starmaps:

careers to consider when I finish uni:

  • girl in 1960s Paris with winged eyeliner and a fringe who sits in cafes and bars and drinks sherry
  • WWII war nurse
  • muse for a late 19th century artist
  • archaeologist in the 30s
  • suffragette
  • background character in a Wodehouse story
  • incorporeal sense of vague dissatisfaction

(via the-eleventh-blog)

I stayed in bed for over an hour
looked at things on my phone
I felt slightly anxious about nothing particular
I walked downstairs and poured coffee into a jar
I asked a person on the internet if I should take drugs
I took drugs before the person had time to respond
I feel alienated by people who express concern about me without
defining their concern in terms of a specific solution or goal
I dont feel comforted by the idea of an afterlife
I dont want to continue experiencing things after I die
I want someone to pull my hair because I like the idea of someone
controlling my head without touching my head

What is the difference between being an independent person
and being a person who is accepting of loneliness?


Today My Alarm Went Off at 12:30 p.m. (Mira Gonzalez)

(Source: wordsthat-speak, via thegraveyardpoets)

ufukorada:

Jan Ironside

ufukorada:

Jan Ironside

(via thelifeofalillylady)

“I wish to cry. Yet, I laugh, and my lipstick leaves a red stain like a bloody crescent moon on the top of the beer can.”

Sylvia Plath, The Unabridged Journals of Sylvia Plath (via pukeinmysneaker)

(Source: goodreads.com, via thegraveyardpoets)

It is raining today
in the mountains.

It is a warm green rain
with love
in its pockets
for spring is here,
and does not dream
of death.


Richard Brautigan, from “The Return of the Rivers” (via litverve)

(via thegraveyardpoets)

Across from me at the kitchen table,
my mother smiles over red wine that she drinks out of a measuring glass.
She says she doesn’t deprive herself,
but I’ve learned to find nuance in every movement of her fork.
In every crinkle in her brow as she offers me the uneaten pieces on her plate.
I’ve realized she only eats dinner when I suggest it.
I wonder what she does when I’m not there to do so.

Maybe this is why my house feels bigger each time I return; it’s proportional.
As she shrinks the space around her seems increasingly vast.
She wanes while my father waxes.
His stomach has grown round with wine, late nights, oysters, poetry.
A new girlfriend who was overweight as a teenager, but my dad reports that now she’s “crazy about fruit.”

It was the same with his parents;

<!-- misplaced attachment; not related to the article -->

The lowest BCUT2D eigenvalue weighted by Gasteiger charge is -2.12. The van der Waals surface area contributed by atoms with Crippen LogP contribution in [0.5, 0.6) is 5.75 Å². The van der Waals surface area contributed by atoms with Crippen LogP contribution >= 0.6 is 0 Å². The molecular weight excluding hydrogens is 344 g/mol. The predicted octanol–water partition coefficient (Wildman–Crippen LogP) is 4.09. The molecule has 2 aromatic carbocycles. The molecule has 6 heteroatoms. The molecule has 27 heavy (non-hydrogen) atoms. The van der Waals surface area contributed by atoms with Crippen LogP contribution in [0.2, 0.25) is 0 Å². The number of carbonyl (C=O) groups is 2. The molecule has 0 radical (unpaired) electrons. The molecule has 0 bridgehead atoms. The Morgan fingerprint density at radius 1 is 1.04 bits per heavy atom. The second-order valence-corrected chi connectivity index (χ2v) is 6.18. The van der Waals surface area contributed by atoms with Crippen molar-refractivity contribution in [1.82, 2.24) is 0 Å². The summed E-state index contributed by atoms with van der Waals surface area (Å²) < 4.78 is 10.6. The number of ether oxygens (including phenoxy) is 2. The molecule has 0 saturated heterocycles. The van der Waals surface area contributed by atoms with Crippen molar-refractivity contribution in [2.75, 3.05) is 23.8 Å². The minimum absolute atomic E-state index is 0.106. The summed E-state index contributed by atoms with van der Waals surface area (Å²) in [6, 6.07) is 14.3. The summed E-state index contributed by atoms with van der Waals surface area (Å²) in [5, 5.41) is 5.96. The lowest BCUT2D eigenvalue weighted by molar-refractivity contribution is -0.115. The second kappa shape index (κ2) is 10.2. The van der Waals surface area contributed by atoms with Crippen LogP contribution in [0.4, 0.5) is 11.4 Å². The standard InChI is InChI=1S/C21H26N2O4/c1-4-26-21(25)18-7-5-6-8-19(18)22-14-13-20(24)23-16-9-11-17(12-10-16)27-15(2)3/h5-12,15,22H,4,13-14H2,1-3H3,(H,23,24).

as my grandmother became frail and angular her husband swelled to red round cheeks, round stomach,
and I wonder if my lineage is one of women shrinking,
making space for the entrance of men into their lives,

not knowing how to fill it back up once they leave.

I have been taught accommodation.
My brother never thinks before he speaks.
I have been taught to filter.

“How can anyone have a relationship to food?” he asks, laughing, as I eat the black bean soup I chose for its lack of carbs.

I want to say: we come from difference, Jonas,
you have been taught to grow out,
I have been taught to grow in.

You learned from our father how to emit, how to produce,
to roll each thought off your tongue with confidence,
you used to lose your voice every other week from shouting so much.
I learned to absorb.
I took lessons from our mother in creating space around myself.
I learned to read the knots in her forehead while the guys went out for oysters,
and I never meant to replicate her, but
spend enough time sitting across from someone and you pick up their habits.

That’s why women in my family have been shrinking for decades.
We all learned it from each other, the way each generation taught the next how to knit,
weaving silence in between the threads
which I can still feel as I walk through this ever-growing house,
skin itching,
picking up all the habits my mother has unwittingly dropped
like bits of crumpled paper from her pocket on her countless trips from bedroom to kitchen to bedroom again.
Nights I hear her creep down to eat plain yogurt in the dark,
a fugitive stealing calories to which she does not feel entitled.

Deciding how many bites is too many.
How much space she deserves to occupy.

Watching the struggle I either mimic or hate her,
And I don’t want to do either anymore,
but the burden of this house has followed me across the country.
I asked five questions in genetics class today and all of them started with the word “sorry.”
I don’t know the requirements for the sociology major because I spent the entire meeting deciding whether or not I could have another piece of pizza,
a circular obsession I never wanted, but
inheritance is accidental,
still staring at me with wine-soaked lips from across the kitchen table.


Lily Myers - “Shrinking Women” (CUPSI 2013)

Watch the intense performance here.

(via gaywitchesforabortions)

(Source: cloudyskiesandcatharsis, via thegraveyardpoets)